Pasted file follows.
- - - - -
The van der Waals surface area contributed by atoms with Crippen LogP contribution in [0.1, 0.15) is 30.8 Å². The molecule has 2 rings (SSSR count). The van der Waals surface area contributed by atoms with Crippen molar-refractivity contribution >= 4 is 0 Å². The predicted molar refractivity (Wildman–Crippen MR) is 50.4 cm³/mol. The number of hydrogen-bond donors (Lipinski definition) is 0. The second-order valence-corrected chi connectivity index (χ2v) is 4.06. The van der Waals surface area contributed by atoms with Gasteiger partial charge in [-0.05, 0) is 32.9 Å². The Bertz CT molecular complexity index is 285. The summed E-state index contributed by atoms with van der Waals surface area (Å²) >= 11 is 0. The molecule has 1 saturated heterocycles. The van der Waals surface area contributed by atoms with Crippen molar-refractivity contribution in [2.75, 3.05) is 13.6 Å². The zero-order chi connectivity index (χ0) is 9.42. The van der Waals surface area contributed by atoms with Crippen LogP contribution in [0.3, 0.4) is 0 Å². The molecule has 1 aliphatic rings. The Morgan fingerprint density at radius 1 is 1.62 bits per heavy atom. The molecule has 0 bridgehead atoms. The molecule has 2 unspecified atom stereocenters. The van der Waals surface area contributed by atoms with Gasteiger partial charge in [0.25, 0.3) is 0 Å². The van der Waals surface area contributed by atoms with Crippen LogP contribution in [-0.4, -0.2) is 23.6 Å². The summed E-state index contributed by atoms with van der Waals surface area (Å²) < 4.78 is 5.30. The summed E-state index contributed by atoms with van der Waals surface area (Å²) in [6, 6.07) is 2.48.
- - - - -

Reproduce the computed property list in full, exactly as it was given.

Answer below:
The van der Waals surface area contributed by atoms with Crippen LogP contribution in [0.1, 0.15) is 30.8 Å². The molecule has 2 rings (SSSR count). The van der Waals surface area contributed by atoms with Crippen molar-refractivity contribution >= 4 is 0 Å². The predicted molar refractivity (Wildman–Crippen MR) is 50.4 cm³/mol. The number of hydrogen-bond donors (Lipinski definition) is 0. The second-order valence-corrected chi connectivity index (χ2v) is 4.06. The van der Waals surface area contributed by atoms with Gasteiger partial charge in [-0.05, 0) is 32.9 Å². The Bertz CT molecular complexity index is 285. The summed E-state index contributed by atoms with van der Waals surface area (Å²) >= 11 is 0. The molecule has 1 saturated heterocycles. The van der Waals surface area contributed by atoms with Crippen molar-refractivity contribution in [2.75, 3.05) is 13.6 Å². The zero-order chi connectivity index (χ0) is 9.42. The van der Waals surface area contributed by atoms with Crippen LogP contribution in [0.3, 0.4) is 0 Å². The molecule has 1 aliphatic rings. The Morgan fingerprint density at radius 1 is 1.62 bits per heavy atom. The molecule has 0 bridgehead atoms. The molecule has 2 unspecified atom stereocenters. The van der Waals surface area contributed by atoms with Gasteiger partial charge in [0.25, 0.3) is 0 Å². The van der Waals surface area contributed by atoms with Crippen LogP contribution in [-0.4, -0.2) is 23.6 Å². The summed E-state index contributed by atoms with van der Waals surface area (Å²) < 4.78 is 5.30. The summed E-state index contributed by atoms with van der Waals surface area (Å²) in [6, 6.07) is 2.48.